Core work used to mean doing a lot of crunches or hitting the Ab Roller. But crunches aren’t exactly going to make you a stronger runner. Think about the motion you use while crunching. Do you ever find yourself doing that on a run?
Sarah Applegarth, MSc, CSCS, CSEP-CEP, owner and one of the top trainers at Active Life Conditioning in the small ski town of Collingwood, Ontario, works with endurance athletes of all levels. She tries to find dynamic core strengtheners that work the muscles your chosen sport specifically targets. Applegarth believes that even planks, while useful, are only a starting point. Adding movement and trying to mimic the motions you’re making on a bike, for example, will better serve your training—and it’ll give you a stronger, more badass-looking torso.
Keep core work simple. You can do most of the following exercises in a gym, at home or in the park—all you really need is a spot to hang from, a spot to stretch out or something heavy to move. However, if you’re just starting out, the one thing that’s worth considering is going to a personal trainer for 1 or 2 sessions to get one-on-one instruction about how to do each move. If you’re holding a plank wrong to begin with, it’s not going to improve your sport-specific performance, no matter how long you can hold it.
Best for Runners
Standing Weighted Side-to-Side
Because runners don’t run lying down, a standing move is great for working the core. Applegarth’s favorite move involves a landmine, a hinged pole that’s rooted to the ground that you lift. You can mimic this move with a medicine ball, kettlebell or small weight if you’re not in a gym. Here’s how:
- Stand tall.
- Stabilize your hips so they stay in place.
- Start with the weight lifted to chest height, holding the weight to your left side with both hands.
- Rotate your upper body slowly, from 1 side to the other and back, keeping the weight at chest height.
- Do 10 reps, then start again from the right side to do 10 more.
Note: Keep your hips forward as you go. This mimics the way your upper body moves as you run, when you swing your arms from side to side to oppose the forces of your legs as they hit the pavement. “You’re counterbalancing the force for rotation,” Applegarth explains. “You want to stabilize through your hips, moving through your upper body.”
Best for Cyclists
For cyclists, hip hinging within core work is key, Applegarth believes. Cycling is also single-leg-focused, so a 1-legged Romanian deadlift is the perfect move for building a cycling-ready core and glutes (which do count as part of the core).
To articulate this move perfectly, start by standing on 1 foot, holding a kettlebell or weight in the opposite hand. Then bring the leg that’s on the same side of the weight slowly back as you bend down, keeping your torso in line with the leg that’s being raised. By the end of the move, you should be parallel with the floor in a straight line. Take your time coming back to standing, and make sure you repeat it on the other side as well.
“You want to squeeze your core and slowly control the descent and as you come back up,” Applegarth adds. “You’re getting a lot of core work because you can’t open up through your side.”
Best for Runners and Cyclists
There are 2 options here, and both imitate the hip-hinge motion that a cyclist needs to develop, while building core strength that runners need as well. The moves focus on keeping a flat spine, and the latter exercise mimics the pedaling motion or the running motion, depending on which version you choose.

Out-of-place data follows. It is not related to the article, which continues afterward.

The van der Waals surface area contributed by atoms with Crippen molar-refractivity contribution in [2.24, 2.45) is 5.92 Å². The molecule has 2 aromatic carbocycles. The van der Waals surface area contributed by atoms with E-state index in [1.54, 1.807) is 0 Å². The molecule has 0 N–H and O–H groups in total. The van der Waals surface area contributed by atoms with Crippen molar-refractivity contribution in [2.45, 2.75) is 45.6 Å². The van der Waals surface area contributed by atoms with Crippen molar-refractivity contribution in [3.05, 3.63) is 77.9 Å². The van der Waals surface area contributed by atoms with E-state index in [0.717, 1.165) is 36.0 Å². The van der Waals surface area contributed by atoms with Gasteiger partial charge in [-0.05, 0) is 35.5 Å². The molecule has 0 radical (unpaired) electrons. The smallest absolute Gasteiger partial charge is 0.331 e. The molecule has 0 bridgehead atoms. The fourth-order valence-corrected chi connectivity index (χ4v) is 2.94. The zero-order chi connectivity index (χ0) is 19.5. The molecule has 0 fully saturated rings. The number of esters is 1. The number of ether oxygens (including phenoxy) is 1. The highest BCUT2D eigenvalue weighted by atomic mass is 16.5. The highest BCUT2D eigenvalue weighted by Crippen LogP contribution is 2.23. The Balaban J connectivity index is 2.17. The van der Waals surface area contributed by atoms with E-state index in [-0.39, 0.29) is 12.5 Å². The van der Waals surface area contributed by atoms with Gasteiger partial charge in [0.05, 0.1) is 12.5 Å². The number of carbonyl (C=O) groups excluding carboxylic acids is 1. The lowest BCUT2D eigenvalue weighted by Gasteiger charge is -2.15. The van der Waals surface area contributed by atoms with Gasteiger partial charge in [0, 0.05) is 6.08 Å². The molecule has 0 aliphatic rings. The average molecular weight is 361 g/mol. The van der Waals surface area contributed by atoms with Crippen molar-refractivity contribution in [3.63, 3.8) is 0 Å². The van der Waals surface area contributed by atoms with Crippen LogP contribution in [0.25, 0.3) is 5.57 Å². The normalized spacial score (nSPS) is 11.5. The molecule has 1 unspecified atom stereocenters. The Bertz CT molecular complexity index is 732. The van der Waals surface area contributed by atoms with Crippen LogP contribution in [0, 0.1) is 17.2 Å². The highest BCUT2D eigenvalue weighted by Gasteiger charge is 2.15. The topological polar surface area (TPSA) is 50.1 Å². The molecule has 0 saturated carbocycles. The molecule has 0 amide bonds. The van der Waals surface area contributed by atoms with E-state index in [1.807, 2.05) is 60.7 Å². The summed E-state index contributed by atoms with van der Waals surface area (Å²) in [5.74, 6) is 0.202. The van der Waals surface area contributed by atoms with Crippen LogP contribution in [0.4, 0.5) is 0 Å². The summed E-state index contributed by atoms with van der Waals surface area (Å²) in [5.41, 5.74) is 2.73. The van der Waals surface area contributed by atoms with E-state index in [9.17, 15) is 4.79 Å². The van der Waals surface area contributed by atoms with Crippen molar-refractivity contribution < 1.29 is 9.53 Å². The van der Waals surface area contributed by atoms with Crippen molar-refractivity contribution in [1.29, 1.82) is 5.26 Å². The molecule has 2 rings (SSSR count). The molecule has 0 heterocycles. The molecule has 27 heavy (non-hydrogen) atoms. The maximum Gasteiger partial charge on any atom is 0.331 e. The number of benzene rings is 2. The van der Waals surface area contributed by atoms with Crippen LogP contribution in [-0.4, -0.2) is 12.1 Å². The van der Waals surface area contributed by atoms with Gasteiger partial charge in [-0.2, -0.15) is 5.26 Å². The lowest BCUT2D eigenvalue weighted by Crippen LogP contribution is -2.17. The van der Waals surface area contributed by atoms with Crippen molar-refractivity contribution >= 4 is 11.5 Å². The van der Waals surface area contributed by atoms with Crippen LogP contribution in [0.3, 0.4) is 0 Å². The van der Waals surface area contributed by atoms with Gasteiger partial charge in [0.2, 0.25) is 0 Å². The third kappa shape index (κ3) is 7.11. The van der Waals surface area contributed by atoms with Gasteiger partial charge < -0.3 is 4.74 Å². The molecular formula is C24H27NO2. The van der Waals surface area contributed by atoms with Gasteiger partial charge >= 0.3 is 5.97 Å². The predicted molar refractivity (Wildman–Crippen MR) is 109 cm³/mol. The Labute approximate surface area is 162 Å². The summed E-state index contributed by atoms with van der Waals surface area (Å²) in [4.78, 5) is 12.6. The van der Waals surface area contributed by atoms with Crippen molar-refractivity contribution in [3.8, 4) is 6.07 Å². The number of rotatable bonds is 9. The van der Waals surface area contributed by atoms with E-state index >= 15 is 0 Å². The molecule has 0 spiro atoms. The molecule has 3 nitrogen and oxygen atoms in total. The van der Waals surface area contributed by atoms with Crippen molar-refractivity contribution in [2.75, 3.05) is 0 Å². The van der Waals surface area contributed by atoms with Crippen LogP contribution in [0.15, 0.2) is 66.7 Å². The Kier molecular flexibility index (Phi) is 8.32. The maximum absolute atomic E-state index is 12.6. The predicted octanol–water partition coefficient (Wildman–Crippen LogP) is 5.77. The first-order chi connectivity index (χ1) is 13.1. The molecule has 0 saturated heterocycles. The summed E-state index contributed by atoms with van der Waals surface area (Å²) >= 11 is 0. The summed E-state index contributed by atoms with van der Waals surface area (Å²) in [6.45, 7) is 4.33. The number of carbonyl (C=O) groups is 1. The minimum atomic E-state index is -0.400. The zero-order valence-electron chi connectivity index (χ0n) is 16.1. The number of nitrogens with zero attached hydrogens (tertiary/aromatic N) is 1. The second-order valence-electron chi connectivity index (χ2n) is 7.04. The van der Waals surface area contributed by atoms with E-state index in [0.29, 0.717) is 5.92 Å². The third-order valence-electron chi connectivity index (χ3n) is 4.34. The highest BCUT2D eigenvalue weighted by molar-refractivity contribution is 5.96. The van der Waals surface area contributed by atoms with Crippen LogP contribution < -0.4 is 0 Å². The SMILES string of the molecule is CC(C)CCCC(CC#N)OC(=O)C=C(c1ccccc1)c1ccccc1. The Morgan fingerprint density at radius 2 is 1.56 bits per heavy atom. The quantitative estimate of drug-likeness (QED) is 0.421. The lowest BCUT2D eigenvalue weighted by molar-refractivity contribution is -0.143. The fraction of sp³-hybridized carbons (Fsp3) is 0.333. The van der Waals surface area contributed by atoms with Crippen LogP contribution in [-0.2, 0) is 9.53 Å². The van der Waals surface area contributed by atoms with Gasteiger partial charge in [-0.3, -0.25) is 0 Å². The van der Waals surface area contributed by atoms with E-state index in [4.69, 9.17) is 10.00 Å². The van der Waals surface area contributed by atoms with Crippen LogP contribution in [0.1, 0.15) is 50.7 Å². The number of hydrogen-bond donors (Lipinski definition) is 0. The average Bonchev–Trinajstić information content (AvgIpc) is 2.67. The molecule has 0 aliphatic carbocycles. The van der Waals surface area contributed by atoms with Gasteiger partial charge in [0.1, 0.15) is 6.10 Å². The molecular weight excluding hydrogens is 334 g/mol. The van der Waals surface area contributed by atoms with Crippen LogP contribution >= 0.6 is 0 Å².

Hanging leg raise: Start by hanging comfortably from a pull-up bar (or monkey bars, if you have a playground nearby). Slowly raise your legs together to hip height, keeping the legs straight and extended directly out in front of you. Use your core muscles to raise the legs, then hold them in this position. Hang on for as long as you can before lowering slowly. Try to keep improving on your hang time! Don’t have a bar? Lie on the floor and slowly lift your legs to about 45 degrees, keeping them straight and using your core to make the movement. Hold there for a few seconds, then very slowly lower, and raise back up. Do this 5–10 times, holding as long as you can, and taking your time on the way down.
Garhammer: For this one, you’ll start the same way, hanging comfortably, but instead of raising your legs straight out and holding the position, bring your bent knees slowly up to your chest (or as high as you can get) before slowly straightening them back out. Keep repeating this movement, but focus on slow and steady. You don’t get bonus points for speed.
Best for Runners and Cyclists
Side Planks with Movement
“I like planks, but I like planks with movement,” Applegarth says. A good side plank begins with the body in a straight line, similar to a normal plank, but on your side, with only 1 arm and 1 foot on the ground, and the other foot stacked directly on top. Once you can hold the side plank with relative ease, you can add motion. For runners, swing the top leg out in front as you swing your top arm forward. For cyclists, mimic a pedal stroke by bringing your knee up toward your chest as you bring your arm forward. Repeat on the other side.
To make the move even harder, imitate Applegarth in the picture and use a box to lift your feet a few inches for an added challenge.
Core strength doesn’t need to be complicated, but it is more than just simple crunches and basic planks. Mix up your routine with some of these movements, and make sure you’re paying attention to your entire core. A six-pack won’t get you up the hill faster, but a strong core certainly will!